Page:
Eating Clean and exercising are 2 important pillars for a healthy life but getting a good night’s sleep equally impacts our body’s ability to function.

Your lifestyle may be interfering with the length and quality of your sleep. We stay up too late, we get up too early, we eat too much, we work too hard and we stress too much. Apparently, since the introduction of artificial light, we, in the industrialized west, sleep at least an hour less each night than was the custom a century ago. In more recent years, we spend more time looking at the “blue lights”: tv, cell phones, computers and as a result, our quality of sleep may be negatively affected. The quality of our sleep is just as important as the number of hours we sleep.

Work hard to establish healthy sleep habits

Although many of us put a lot of effort into eating and exercising for optimal health…what are we doing about ensuring a good sleep? I am guilty as charged. For me, going to bed at a reasonable time has always been a challenge although I do like to sleep in late. Unfortunately, this is not in line with the rest of the world : )

As a result, this change in sleeping habits is playing havoc on our health and weight management. Here are some of the ways our bodies are being affected by poor sleeping habits.

Poor Sleep Can Make You Fat

Poor sleep is strongly linked to weight gain. People who are sleep deprived tend to eat more and therefore weigh significantly more than those who get a good sleep. This is one of the strongest risk factors for obesity. Research suggests that weight loss is critically affected by the amount and quality of sleep. On the other hand, Good Sleepers Tend to Eat Fewer Calories. Studies show that sleep deprived individuals have a bigger appetite and tend to eat more calories. Sleep deprivation disrupts the daily fluctuations in appetite hormones and is believed to cause poor appetite regulation. This includes higher levels of ghrelin, the hormone that stimulates appetite, and reduced levels of leptin, the hormone that suppresses appetite.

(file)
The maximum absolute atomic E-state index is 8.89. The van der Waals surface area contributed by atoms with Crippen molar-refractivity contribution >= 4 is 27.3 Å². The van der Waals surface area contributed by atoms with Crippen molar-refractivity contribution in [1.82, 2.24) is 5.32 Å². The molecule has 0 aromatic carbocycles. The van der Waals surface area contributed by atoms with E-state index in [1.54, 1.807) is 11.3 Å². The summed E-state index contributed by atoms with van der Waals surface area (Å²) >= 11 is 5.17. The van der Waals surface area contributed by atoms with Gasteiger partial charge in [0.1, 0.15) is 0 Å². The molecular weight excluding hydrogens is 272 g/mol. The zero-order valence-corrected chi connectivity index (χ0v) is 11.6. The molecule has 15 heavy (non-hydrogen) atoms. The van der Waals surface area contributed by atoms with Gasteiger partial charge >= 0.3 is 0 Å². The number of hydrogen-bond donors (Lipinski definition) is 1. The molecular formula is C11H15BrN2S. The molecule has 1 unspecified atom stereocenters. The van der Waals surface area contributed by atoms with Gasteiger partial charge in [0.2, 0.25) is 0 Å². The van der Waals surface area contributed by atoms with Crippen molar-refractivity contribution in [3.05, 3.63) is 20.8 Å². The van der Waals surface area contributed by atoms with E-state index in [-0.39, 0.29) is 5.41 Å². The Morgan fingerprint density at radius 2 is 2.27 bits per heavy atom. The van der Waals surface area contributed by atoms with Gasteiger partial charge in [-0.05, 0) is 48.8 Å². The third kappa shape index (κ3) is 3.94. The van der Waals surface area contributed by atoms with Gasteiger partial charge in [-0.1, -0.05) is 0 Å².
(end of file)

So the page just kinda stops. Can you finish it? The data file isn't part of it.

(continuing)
Bottom Line: Sleep more and eat less to reduce weight and risk of obesity.

Good Sleep Can Improve Concentration and Productivity

Sleep critically affects various aspects of brain function including cognition, concentration, productivity and performance. All of these are negatively affected by sleep deprivation.

As an example, a study of medical interns on a “traditional schedule” showed that they made more serious medical errors than interns on a schedule that allowed for more sleep. As well, other studies have found that too short of a sleep can negatively impact some aspects of brain function, simulating alcohol intoxication.

Getting a good sleep, on the other hand, has been shown to improve problem solving skills and enhance memory performance in both children and adults.

Bottom Line: Getting enough sleep can maximize our ability to problem solve and improve memory. Inadequate sleep has been shown to impair brain function.

Good Sleep Can Maximize Athletic Performance

Sleep has been shown to enhance athletic performance. In a study on basketball players(American Academy of Sleep Medicine), a longer sleep was shown to significantly improve athletic performance, reaction time, vigor, fatigue and mood. Alternatively, less sleep has been associated with poor exercise performance and functional limitation in elderly women. Negative effects included slower walking, decreased grip strength and greater difficulty performing independent activities.

Bottom Line: Sleep more to improve your fitness performance, reaction time, strength and mood.